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I'm experimenting with AI for an extremely simple simulation game. The game will contain people (instances of objects with random properties) who have a set amount of money to spend.

I'd like the distribution of "wealth" to be statistically valid. How can I generate a random number (money) which adheres to a standard deviation (e.g. mean:50, standard deviation: 10), whereby a value closer to the mean is more likely to be generated?

  • @usr not sure I follow... – M-R Dec 18 '15 at 20:05
  • C, .NET, Java, ...? – usr Dec 18 '15 at 20:08
  • Java. Surely the algorithm is the same. – M-R Dec 18 '15 at 20:24
  • Could be built in. – usr Dec 18 '15 at 20:46
  • @usr Should definitely not be based on the normal distribution. – pjs Dec 18 '15 at 21:07
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I think you're focusing on the wrong end of the problem. The first thing you need to do is identify the distribution you want to use to model wealth. A normal distribution with a mean of 50 and standard deviation of 10 nominally meets your needs, but so does a uniform distribution in the range [32.67949, 67.32051]. There are lots of statistical distributions that can have the same mean and standard deviation but which have completely different shapes, and it is the shape that will determine the validity of your distribution.

Income and wealth turn out to have very skewed distributions - they are bounded below by zero, while a few people have such large amounts compared to the rest of us that they drag the mean upward by quite noticeable amounts. Consequently, you don't want to use a naive distribution choice such as uniform or Gaussian, or anything else that is symmetric or can dip into negative territory. Using an exponential would be far more realistic, but still may not be sufficiently extreme to capture actual wealth distribution we see in the real world.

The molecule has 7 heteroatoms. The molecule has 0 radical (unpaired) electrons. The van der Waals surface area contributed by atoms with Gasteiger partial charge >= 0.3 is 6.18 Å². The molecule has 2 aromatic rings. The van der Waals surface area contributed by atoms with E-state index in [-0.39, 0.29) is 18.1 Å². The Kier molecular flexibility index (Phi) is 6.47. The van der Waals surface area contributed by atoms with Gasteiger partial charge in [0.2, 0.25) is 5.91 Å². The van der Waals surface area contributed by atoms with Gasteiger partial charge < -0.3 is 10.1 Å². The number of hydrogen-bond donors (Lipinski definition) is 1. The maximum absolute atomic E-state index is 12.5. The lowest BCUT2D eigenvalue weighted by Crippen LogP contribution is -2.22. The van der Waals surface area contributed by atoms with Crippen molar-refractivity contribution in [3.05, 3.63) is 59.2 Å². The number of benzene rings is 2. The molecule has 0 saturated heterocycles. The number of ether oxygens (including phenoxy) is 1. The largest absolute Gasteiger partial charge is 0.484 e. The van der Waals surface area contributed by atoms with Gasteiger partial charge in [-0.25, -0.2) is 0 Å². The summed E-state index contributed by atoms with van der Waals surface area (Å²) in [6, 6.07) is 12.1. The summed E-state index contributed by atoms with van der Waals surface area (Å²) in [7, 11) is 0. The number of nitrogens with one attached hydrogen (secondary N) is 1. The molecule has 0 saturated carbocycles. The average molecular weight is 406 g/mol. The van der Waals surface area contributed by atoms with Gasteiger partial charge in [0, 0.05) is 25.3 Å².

Once you've picked a distribution, there are many software libraries or sources of info that will help you generate values from that distribution.

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Generating random numbers is a vast topic. But since you said it's a simple simulation, here's a simple approach to get going:

Generate several (say n) random numbers uniformly distributed on (0, 1). The built-in function Math.random can supply those numbers.

Add up those numbers. The sum has a distribution which is approximately normal, with mean = n/2 and standard deviation = sqrt(n)/sqrt(12). So if you subtract n/2, and then divide by sqrt(n)/sqrt(12), you'll have something which is approximately normal with mean 0 and standard deviation 1. Obviously if you pick n = 12 all you have to do is subtract 6 from the sum and you're done.

Now to get any other mean and standard deviation, just multiply by the standard deviation you want, and add the mean you want.

There are many other ways to go about it, but this is perhaps the simplest. I assume that's OK given your description of the problem.

  • That's a really bad way to generate approximately normal values. Why would OP want to do that when 1) there are far better methods to get normals (Java already provides Random.nextGaussian()), and 2) normals are a terrible distribution to use for wealth or income? – pjs Dec 19 '15 at 0:04
  • Because it's simple. <shrug> – Robert Dodier Dec 19 '15 at 0:18
  • Simpler would be to just use Random.nextGaussian(). – pjs Dec 19 '15 at 0:24

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